Furthermore, can be connected with which you synchronize your computer with a TV source, and so the computer image could interfere with the video image in order for example to create video displays on the RGB port genlock. Thus, the Amiga was used to its best time for video editing and professionally active. Additional cards are connected via the expansion slot on the right side, is provided by the operating system a so-called autoconfig protocol is available, which allows them to clean to latch into the system and to provide necessary drivers themselves available, without the user of the anything noticed.
The first available in Germany Amiga 1000 have internally a piggiback, so an additional circuit board that is plugged piggyback on the motherboard of the computer and the Kickstart RAM contains. Later models do not have such piggiback because the kickstart RAM was integrated into the motherboard. The Amiga 1000 in NTSC version has a system clock of 28.6 MHz, the CPU clock is 7.14 MHz. The PAL version has a system clock of 28.36 MHz and the CPU is clocked here with 7.09 MHz.
The circuit diagram of the Amiga 1000 fits in a readable size on a single A3 sheet.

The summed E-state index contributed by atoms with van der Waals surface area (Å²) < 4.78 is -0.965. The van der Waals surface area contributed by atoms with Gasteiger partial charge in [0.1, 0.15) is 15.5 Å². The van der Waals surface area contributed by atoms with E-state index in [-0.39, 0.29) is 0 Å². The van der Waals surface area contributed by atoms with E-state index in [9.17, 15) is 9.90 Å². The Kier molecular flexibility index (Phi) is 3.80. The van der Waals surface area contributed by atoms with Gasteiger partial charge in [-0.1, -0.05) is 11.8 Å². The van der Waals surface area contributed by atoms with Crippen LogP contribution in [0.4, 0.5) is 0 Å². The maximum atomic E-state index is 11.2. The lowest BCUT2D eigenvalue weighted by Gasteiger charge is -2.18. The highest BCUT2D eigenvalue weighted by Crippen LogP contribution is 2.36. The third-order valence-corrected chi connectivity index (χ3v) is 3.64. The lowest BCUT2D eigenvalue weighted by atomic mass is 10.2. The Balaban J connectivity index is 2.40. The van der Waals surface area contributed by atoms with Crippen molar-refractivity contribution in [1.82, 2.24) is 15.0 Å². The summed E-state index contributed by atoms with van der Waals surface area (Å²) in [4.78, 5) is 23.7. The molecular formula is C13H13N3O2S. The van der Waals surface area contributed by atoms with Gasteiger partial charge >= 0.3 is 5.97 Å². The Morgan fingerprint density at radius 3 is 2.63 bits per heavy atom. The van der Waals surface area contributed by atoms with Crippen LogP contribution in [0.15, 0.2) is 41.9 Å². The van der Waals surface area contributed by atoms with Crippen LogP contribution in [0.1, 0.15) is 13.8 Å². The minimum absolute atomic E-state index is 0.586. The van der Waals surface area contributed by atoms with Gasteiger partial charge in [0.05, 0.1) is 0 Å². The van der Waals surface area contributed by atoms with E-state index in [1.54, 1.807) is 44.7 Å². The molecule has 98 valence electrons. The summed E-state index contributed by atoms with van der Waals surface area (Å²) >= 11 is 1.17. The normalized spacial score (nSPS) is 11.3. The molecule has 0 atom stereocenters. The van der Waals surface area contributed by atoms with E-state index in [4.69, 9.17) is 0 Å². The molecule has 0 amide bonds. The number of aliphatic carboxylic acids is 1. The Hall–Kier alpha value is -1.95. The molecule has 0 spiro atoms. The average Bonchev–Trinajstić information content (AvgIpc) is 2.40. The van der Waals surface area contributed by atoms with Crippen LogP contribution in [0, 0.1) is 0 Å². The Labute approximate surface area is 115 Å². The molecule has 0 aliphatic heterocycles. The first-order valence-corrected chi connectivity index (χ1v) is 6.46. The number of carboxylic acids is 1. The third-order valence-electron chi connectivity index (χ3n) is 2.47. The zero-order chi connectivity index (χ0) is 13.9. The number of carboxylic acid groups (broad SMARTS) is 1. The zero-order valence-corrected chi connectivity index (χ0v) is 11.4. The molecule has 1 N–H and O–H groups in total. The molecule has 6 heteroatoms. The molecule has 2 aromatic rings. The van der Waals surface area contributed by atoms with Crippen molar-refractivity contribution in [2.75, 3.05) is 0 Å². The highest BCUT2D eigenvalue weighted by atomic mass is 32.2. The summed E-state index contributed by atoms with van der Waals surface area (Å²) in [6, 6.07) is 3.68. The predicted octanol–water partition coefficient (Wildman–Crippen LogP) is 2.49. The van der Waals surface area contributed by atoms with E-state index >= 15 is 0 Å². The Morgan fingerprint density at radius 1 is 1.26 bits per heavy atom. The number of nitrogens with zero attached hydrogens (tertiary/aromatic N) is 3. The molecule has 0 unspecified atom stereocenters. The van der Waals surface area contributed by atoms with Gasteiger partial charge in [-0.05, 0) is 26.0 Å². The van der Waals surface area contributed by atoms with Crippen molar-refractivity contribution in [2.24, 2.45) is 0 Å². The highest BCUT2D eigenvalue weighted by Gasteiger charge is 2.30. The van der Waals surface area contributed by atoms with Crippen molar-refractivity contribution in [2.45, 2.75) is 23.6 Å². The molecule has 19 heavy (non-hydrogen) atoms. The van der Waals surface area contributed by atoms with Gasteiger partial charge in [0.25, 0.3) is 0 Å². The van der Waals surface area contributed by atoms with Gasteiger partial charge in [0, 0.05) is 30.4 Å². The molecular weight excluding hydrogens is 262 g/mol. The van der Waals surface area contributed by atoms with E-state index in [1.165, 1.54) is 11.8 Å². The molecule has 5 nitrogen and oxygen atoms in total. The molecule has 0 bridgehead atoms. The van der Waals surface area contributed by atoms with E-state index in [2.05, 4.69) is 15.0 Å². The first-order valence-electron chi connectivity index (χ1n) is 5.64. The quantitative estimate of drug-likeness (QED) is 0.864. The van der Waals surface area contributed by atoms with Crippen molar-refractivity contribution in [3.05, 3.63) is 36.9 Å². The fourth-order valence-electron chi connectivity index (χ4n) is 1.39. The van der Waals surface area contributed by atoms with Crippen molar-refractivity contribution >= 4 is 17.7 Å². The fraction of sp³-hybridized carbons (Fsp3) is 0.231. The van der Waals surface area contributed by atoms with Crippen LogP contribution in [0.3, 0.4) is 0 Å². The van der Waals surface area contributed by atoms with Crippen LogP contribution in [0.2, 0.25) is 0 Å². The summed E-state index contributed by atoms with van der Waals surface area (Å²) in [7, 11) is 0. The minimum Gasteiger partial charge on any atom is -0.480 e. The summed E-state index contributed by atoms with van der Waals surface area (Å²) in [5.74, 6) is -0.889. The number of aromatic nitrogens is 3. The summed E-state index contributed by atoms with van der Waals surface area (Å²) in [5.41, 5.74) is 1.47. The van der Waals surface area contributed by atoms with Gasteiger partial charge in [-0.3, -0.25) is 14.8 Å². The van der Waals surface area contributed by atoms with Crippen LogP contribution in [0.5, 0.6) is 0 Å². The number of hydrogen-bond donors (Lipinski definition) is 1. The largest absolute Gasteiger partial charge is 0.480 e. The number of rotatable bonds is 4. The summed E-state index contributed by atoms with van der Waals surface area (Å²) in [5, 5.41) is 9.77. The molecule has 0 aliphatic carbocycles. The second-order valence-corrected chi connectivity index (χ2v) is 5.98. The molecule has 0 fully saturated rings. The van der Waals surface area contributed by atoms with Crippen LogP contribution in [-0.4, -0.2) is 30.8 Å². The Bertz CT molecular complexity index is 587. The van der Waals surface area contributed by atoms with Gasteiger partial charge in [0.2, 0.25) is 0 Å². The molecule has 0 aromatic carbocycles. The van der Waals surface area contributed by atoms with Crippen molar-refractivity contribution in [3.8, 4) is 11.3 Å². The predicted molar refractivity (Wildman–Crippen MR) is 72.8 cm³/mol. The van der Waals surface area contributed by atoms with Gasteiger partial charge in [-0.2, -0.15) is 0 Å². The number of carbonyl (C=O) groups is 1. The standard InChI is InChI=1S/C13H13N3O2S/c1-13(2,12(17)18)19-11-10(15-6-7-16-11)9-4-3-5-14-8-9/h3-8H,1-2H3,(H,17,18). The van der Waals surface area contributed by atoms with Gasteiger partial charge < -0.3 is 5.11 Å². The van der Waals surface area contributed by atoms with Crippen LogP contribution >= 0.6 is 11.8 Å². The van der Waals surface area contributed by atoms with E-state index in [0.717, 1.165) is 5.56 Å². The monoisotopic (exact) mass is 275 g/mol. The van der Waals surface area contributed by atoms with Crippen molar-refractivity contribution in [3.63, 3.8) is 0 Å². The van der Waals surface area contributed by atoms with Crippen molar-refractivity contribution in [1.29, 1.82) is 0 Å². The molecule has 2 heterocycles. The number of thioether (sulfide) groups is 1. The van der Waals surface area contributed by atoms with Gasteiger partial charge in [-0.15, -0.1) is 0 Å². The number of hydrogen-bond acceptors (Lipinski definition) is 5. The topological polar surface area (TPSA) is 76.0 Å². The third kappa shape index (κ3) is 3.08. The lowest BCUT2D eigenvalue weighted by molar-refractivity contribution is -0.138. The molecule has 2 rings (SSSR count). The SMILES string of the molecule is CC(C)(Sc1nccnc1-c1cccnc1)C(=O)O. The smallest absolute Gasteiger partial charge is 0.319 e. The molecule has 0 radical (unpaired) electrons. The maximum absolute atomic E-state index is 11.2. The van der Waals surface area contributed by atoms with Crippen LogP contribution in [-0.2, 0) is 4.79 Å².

The Amiga 1000 has the only computer in the Amiga series of a 256 kb additional reset fixed RAM area into which the kickstart loaded. This circumstance is due to the fact that at the time of production of the A1000 was still not ready to kickstart version available and therefore the kickstart was not yet available in a ROM. The first equipment was initially the kickstart version 0.9 and 1.0 in, shortly after market launch version 1.1. Therefore, this part of the operating system must be loaded after every power of a bootstrap disk, but remains even after a reset the computer ( in the so-called WOM = Write Once Memory). That fact also has advantages, such as exists a kickstart version that was patched with an antivirus program and can thus detect boot viruses.
The 32 -bit operating system AmigaOS is characterized by preemptive multitasking and window-oriented graphical user interface "Intuition " from. Furthermore, the operating system has an additional CLI Command Line Interface.
As a special feature the signatures of the key persons involved in the development are on the inside of the housing cover of the Amiga 1000 engraved - including a paw print of dog of the spiritual father of the Amiga, Jay Miner.
In response to the increasing market share through MS- DOS Commodore developed in Braunschweig for the Amiga 1000, the PC expansion Sidecar ( A1060 ) with its own processor and 8088 XT slots. This concept is to give the Amiga a PC followers, was systematically continued in subsequent Amiga models, so even the Amiga 4000 can still absorb so-called bridge cards. Whether this concept to the satisfaction of all Commodore employees and developers, was read in the part of the Amiga 2000 circuit diagram that includes the PC slot extension, as follows: " I wait in this place where the sun never shines. "